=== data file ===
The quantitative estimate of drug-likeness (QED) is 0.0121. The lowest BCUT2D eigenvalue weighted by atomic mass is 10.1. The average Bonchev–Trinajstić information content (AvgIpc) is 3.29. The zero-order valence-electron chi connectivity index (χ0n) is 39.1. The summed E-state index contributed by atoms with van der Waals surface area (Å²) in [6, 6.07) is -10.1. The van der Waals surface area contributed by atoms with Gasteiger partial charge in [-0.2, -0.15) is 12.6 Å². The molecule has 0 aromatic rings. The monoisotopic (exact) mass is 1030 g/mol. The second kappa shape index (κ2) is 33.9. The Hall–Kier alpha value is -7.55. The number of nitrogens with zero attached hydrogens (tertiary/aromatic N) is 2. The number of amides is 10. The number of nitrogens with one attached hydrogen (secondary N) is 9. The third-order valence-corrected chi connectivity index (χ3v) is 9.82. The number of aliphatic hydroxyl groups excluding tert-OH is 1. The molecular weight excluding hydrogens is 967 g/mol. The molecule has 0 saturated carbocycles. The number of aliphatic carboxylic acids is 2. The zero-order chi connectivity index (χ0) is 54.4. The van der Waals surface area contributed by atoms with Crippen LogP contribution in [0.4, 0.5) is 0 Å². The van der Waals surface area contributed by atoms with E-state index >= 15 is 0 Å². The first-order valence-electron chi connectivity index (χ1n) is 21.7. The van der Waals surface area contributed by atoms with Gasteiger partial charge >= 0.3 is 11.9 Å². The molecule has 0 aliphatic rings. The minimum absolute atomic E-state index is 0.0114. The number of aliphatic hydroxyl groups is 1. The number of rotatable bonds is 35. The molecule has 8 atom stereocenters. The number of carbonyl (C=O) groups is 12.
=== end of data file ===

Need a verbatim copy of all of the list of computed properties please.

The quantitative estimate of drug-likeness (QED) is 0.0121. The lowest BCUT2D eigenvalue weighted by atomic mass is 10.1. The average Bonchev–Trinajstić information content (AvgIpc) is 3.29. The zero-order valence-electron chi connectivity index (χ0n) is 39.1. The summed E-state index contributed by atoms with van der Waals surface area (Å²) in [6, 6.07) is -10.1. The van der Waals surface area contributed by atoms with Gasteiger partial charge in [-0.2, -0.15) is 12.6 Å². The molecule has 0 aromatic rings. The monoisotopic (exact) mass is 1030 g/mol. The second kappa shape index (κ2) is 33.9. The Hall–Kier alpha value is -7.55. The number of nitrogens with zero attached hydrogens (tertiary/aromatic N) is 2. The number of amides is 10. The number of nitrogens with one attached hydrogen (secondary N) is 9. The third-order valence-corrected chi connectivity index (χ3v) is 9.82. The number of aliphatic hydroxyl groups excluding tert-OH is 1. The molecular weight excluding hydrogens is 967 g/mol. The molecule has 0 saturated carbocycles. The number of aliphatic carboxylic acids is 2. The zero-order chi connectivity index (χ0) is 54.4. The van der Waals surface area contributed by atoms with Crippen LogP contribution in [0.4, 0.5) is 0 Å². The van der Waals surface area contributed by atoms with E-state index >= 15 is 0 Å². The first-order valence-electron chi connectivity index (χ1n) is 21.7. The van der Waals surface area contributed by atoms with Gasteiger partial charge >= 0.3 is 11.9 Å². The molecule has 0 aliphatic rings. The minimum absolute atomic E-state index is 0.0114. The number of aliphatic hydroxyl groups is 1. The number of rotatable bonds is 35. The molecule has 8 atom stereocenters. The number of carbonyl (C=O) groups is 12.